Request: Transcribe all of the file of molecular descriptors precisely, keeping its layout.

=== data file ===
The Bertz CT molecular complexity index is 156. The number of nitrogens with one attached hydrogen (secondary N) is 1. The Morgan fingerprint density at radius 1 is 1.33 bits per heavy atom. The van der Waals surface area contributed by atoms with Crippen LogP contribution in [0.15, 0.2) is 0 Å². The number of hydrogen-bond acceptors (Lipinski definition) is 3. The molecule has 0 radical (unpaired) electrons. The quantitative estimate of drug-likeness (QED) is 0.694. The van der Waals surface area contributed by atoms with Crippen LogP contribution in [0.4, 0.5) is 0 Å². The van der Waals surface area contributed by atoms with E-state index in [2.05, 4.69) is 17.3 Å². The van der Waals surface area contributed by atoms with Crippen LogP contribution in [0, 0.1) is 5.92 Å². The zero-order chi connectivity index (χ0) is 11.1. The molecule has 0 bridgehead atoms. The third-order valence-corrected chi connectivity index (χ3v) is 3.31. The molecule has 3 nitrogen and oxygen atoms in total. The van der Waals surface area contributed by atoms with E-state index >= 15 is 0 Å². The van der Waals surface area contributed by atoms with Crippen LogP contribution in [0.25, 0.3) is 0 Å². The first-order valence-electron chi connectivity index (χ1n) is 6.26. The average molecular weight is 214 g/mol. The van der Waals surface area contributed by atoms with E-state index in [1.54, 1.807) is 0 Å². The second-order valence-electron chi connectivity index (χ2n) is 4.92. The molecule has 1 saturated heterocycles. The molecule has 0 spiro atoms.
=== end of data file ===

The Bertz CT molecular complexity index is 156. The number of nitrogens with one attached hydrogen (secondary N) is 1. The Morgan fingerprint density at radius 1 is 1.33 bits per heavy atom. The van der Waals surface area contributed by atoms with Crippen LogP contribution in [0.15, 0.2) is 0 Å². The number of hydrogen-bond acceptors (Lipinski definition) is 3. The molecule has 0 radical (unpaired) electrons. The quantitative estimate of drug-likeness (QED) is 0.694. The van der Waals surface area contributed by atoms with Crippen LogP contribution in [0.4, 0.5) is 0 Å². The van der Waals surface area contributed by atoms with E-state index in [2.05, 4.69) is 17.3 Å². The van der Waals surface area contributed by atoms with Crippen LogP contribution in [0, 0.1) is 5.92 Å². The zero-order chi connectivity index (χ0) is 11.1. The molecule has 0 bridgehead atoms. The third-order valence-corrected chi connectivity index (χ3v) is 3.31. The molecule has 3 nitrogen and oxygen atoms in total. The van der Waals surface area contributed by atoms with E-state index >= 15 is 0 Å². The van der Waals surface area contributed by atoms with Crippen LogP contribution in [0.25, 0.3) is 0 Å². The first-order valence-electron chi connectivity index (χ1n) is 6.26. The average molecular weight is 214 g/mol. The van der Waals surface area contributed by atoms with E-state index in [1.54, 1.807) is 0 Å². The second-order valence-electron chi connectivity index (χ2n) is 4.92. The molecule has 1 saturated heterocycles. The molecule has 0 spiro atoms.